Just recently, I showed my girls a picture of my parents with me at just six months before his passing. One of them asked me, “Where is abuelito?” I told them he’s gone: they will never meet him. I’m sure he would have been the happiest abuelito in the world had he been alive to see their little nietas. I think of it a lot: believe me. A lot.

        Thank you and right back at you. One of the things I have learned over the years is that there are so many people out there quietly living heroic lives without complaint. I have pledged many times not to ever complain about how hard and unfair life is having witnessed such people offering to help others who complaining about much lesser problems. We really shouldn’t be too cynical. Such people are not as rare as we tend to believe. They don’t advertise it and we are usually blind to it.

        We all have to play out the hands that life dealt us. I just lost a very good friend who spent most of his childhood in an iron lung due to polio and was not expected to live to adulthood. He died prematurely (really) at 76 years old. He truly lived every day of his life like it was his last and made a huge success of it in so many ways. He died wealthy and somewhat famous, surrounded by devoted family and friends.

        He was an inspiration to so many people. During his “funeral” (celebration of life) I was sitting there experiencing a surreal moment listening to the many elegies by his friends and family when I looked around me and became aware that I was sitting among many famous and accomplished people. I asked myself “what am I doing here?” His wife, family and one of his friends seemed to sense what I was thinking and helped me understand that I was there because I had been drawn into his life as a trusted friend just like everyone else. If he liked you, he wanted to do business with you and all of his business associates became his most valued friends. I think about that every single day. I haven’t been the same person since. Even in death, he could inspire.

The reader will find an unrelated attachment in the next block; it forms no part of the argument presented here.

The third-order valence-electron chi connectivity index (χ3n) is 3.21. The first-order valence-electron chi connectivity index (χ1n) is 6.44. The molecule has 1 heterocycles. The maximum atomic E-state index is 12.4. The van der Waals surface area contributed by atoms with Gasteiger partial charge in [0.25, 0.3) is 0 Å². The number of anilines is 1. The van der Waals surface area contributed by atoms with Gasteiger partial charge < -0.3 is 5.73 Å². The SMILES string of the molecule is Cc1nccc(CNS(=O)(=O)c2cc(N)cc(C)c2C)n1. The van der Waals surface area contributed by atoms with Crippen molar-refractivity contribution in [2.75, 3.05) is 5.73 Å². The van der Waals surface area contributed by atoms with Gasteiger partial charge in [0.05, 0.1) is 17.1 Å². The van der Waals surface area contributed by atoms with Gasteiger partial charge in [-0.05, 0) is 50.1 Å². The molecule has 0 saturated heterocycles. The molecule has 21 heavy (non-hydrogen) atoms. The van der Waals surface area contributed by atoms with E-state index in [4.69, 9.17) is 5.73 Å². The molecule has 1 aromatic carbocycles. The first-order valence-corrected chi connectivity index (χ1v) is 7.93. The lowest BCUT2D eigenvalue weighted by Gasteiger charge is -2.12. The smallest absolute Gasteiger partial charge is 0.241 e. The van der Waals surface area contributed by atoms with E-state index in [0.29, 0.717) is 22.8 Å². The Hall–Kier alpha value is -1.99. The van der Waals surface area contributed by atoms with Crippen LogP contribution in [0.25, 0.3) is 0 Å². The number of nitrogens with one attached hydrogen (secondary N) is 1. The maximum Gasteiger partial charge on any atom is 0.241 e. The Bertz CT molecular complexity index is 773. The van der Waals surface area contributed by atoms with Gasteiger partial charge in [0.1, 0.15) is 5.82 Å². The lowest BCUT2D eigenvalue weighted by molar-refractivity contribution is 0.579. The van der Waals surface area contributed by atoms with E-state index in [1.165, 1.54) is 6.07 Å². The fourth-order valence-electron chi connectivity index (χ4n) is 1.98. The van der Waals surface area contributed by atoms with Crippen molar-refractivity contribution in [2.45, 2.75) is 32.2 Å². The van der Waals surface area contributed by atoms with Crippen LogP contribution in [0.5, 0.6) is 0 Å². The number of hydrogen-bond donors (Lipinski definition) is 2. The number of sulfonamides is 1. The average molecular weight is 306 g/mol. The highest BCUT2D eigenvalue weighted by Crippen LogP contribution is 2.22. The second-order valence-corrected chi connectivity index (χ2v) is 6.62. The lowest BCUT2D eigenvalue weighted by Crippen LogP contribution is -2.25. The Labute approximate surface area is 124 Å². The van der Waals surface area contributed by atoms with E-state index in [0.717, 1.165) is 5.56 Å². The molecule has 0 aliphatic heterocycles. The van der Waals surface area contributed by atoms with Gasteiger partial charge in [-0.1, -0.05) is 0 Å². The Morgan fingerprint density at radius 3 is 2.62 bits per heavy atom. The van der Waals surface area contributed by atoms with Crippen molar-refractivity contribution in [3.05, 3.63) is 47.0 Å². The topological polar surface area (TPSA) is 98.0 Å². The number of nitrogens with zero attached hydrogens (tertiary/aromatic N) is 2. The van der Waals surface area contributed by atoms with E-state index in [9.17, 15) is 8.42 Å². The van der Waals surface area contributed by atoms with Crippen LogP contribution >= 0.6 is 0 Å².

I expect Andrew Breitbart’s death will have the same effect. His children were left with a great legacy to work with and are surrounded by a great family who will get them through this. There is good even in tragedy.

Via Con Dios AB I hope the good Lord allows you to wreak a wee bit of mischief from time to time to keep you in fine form

BannedbytheGuardian | April 20, 2012 at 11:51 pm

Men should not wait forever to have children. Just as for women biology rules. $0s & 50s are dangerous & your kids should be 20 + when you conk out.

Start whilst you still have hair is my advice.

    theduchessofkitty in reply to BannedbytheGuardian. | April 20, 2012 at 11:58 pm

    I kind of deducted he was in his late 30s when he began… He was 43 at passing. He was quite far from his 50s.

      BannedbytheGuardian in reply to theduchessofkitty. | April 21, 2012 at 5:45 am

      That is my point Duchess. He still had hair .

      On hospital morgues there is often an inscription “Let us learn from the dead. ” in latin of course.